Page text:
I would expect Project Euler to specifically choose a large number to prevent you from using trial division, forcing you to implement a better algorithm. Look into Pollard's rho algorithm, or Pollard's p + 1. There's also a continued fraction algorithm (SQUFOF) which is somewhat arcane, but works. Quadratic sieve is the next step up but is considerably harder to implement. Number Field Sieve (NFS) is state-of-the-art but good luck implementing that, seriously. You can also look into elliptic curve factorization (elliptic curve method or ECM for short) which is pretty good for average-size factors but is a bit tricky to get right and difficult to understand - you need to understand elliptic curves.

For reference, quadratic sieve can factorize a 100-digit semiprime into two 50-digit primes in four hours or so. Trial division would have done the same in, say, a few trillion years.

### #2Bacterius

Posted 27 October 2012 - 08:50 PM

Also, trial division isn't the only way to factorize numbers. Basically, factoring is a difficult problem, and it is in fact infeasible to do it when the prime factors are larger than a few hundred digits. Fortunately, you're not dealing with such large numbers.

I would expect Project Euler to specifically choose a large number to prevent you from using trial division, forcing you to implement a better algorithm. Look into Pollard's rho algorithm, or Pollard's p + 1. There's also a continued fraction algorithm (SQUFOF) which is somewhat arcane, but works. Quadratic sieve is the next step up but is considerably harder to implement. Number Field Sieve (NFS) is state-of-the-art but good luck implementing that, seriously. You can also look into elliptic curve factorization (elliptic curve method or ECM for short) which is pretty good for average-size factors but is a bit tricky to get right and difficult to understand - you need to understand elliptic curves.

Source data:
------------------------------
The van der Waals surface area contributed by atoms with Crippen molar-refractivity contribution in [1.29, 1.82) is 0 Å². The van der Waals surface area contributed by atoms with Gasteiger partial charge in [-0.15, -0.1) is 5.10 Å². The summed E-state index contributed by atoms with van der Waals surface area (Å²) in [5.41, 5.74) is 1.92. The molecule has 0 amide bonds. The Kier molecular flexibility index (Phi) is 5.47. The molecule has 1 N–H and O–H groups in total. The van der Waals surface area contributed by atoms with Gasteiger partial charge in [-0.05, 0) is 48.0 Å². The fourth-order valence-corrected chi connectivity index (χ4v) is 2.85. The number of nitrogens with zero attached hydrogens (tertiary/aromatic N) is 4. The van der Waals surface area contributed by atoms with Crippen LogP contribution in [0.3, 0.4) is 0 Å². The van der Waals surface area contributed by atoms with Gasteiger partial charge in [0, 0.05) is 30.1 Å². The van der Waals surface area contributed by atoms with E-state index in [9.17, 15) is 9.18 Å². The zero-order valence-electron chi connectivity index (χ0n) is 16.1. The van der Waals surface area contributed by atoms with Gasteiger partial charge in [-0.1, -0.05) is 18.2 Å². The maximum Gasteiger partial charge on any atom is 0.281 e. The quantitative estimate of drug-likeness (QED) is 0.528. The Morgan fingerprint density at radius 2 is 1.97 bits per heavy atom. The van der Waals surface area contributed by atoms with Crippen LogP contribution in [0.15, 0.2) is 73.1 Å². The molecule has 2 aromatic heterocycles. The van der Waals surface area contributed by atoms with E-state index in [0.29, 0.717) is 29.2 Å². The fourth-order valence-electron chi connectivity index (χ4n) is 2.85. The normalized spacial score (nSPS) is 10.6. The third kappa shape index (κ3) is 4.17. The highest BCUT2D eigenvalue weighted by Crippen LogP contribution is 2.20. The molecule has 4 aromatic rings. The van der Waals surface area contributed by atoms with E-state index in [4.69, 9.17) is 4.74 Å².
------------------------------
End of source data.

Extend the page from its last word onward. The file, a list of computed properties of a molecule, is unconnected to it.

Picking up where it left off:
For reference, quadratic sieve can factorize a 100-digit number in four hours or so. Trial division would have done the same in, say, a few trillion years.

### #1Bacterius

Posted 27 October 2012 - 08:49 PM

Also, trial division isn't the only way to factorize numbers. Basically, factoring is a difficult problem, and it is in fact infeasible to do it when the prime factors are larger than a few hundred digits. Fortunately, you're not dealing with such large numbers.

I would expect Project Euler to specifically choose a large number to prevent you from using trial division, forcing you to implement a better algorithm. Look into Pollard's rho algorithm, or Pollard's p + 1. There's also a continued fraction algorithm (SQUFOF) which is somewhat arcane, but works. Quadratic sieve is the next step up but is considerably harder to implement. Number Field Sieve (NFS) is state-of-the-art but good luck implementing that, seriously. You can also look into elliptic curve factorization (elliptic curve method or ECM for short) which is pretty good for average-size factors but is a bit tricky to get right and difficult to understand - you need to understand elliptic curves.